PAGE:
4. A turbine speed control system in accordance with claim 1 wherein the turbine comprises at least a high pressure turbine section and a lower pressure turbine section; and wherein the temperature differences are rendered between the following predetermined portions of the turbine;
(1) the first stage steam and first stage metal regions of the high pressure turbine section,
(2) the horizontal flange and horizontal bolt regions of the high pressure turbine section, and
(3) the horizontal flange and horizontal bolt regions of the lower pressure turbine section.
5. A turbine speed control system in accordance with claim 1 wherein the turbine comprises at least a high pressure turbine section; and wherein the temperature differences are rendered between the following predetermined portions of the high pressure tubrine section:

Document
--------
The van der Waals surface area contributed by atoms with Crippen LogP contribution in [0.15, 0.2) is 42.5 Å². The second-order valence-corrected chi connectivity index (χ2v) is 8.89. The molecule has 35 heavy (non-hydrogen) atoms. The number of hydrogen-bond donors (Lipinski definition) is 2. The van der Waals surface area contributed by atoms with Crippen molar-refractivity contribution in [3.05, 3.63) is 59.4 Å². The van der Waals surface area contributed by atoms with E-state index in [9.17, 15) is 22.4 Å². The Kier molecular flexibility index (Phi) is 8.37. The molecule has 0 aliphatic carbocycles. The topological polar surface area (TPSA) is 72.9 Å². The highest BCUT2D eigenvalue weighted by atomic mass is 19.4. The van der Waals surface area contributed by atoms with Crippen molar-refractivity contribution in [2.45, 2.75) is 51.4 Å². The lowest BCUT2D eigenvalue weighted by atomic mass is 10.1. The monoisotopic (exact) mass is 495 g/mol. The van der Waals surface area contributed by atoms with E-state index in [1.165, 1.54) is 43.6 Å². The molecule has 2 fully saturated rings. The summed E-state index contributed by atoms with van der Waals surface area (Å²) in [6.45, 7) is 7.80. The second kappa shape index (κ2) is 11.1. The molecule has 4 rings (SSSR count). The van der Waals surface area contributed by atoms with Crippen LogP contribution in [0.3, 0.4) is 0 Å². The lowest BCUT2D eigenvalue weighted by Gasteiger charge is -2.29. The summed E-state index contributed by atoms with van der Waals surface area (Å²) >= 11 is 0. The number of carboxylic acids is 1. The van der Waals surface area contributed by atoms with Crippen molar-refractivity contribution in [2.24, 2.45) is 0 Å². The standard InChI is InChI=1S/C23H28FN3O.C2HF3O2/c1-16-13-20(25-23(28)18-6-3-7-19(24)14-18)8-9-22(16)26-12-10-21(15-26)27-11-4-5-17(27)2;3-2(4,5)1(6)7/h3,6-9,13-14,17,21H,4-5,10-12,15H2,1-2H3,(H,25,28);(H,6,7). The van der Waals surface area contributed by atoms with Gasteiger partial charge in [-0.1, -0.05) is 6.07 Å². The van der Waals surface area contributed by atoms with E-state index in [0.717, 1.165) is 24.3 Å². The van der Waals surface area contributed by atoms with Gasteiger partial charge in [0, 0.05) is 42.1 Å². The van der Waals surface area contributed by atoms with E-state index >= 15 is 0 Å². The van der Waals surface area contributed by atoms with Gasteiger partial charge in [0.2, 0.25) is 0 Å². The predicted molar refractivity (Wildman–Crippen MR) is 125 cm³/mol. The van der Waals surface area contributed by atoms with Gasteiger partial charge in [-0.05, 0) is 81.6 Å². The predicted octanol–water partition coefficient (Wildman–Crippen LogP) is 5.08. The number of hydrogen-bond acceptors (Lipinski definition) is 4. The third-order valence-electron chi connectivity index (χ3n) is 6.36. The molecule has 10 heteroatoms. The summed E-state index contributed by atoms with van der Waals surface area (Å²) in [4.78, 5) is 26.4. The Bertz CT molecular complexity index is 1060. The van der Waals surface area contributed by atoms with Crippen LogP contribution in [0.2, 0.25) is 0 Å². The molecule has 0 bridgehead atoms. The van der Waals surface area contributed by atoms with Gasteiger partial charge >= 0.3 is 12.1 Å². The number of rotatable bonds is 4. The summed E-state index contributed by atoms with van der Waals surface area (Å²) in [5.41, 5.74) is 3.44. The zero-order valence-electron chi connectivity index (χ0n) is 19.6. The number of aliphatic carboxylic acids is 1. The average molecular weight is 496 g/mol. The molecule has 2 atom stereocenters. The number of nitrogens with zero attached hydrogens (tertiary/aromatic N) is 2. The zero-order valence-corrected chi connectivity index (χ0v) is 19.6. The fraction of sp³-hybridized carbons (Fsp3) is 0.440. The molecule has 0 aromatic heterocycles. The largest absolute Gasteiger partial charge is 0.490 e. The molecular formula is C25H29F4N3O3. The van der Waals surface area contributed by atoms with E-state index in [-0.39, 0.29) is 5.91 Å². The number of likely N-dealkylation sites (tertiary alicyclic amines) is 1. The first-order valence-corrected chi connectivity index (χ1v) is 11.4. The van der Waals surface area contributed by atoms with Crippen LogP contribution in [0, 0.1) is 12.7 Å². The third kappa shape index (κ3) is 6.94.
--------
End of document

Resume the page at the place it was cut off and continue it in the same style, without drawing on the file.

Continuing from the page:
(1) the first stage steam and first stage metal regions,
(2) the horizontal flange bolt and horizontal flange inner regions, and
(3) the horizontal bolt and horizontal flange center regions.
6. A turbine speed control system in accordance with claim 1 wherein the first controller comprises:
a plurality of permanently programmable memory devices for storage of addressable ordered sets of selected instructions and data words;
a microprocessor bus;
means for coupling said plurality of permanently programmable memory devices to said microprocessor bus in accordance with an addressable pattern;
a system clock for generating a first periodic timing signal;
a real time clock for generating a second periodic timing signal;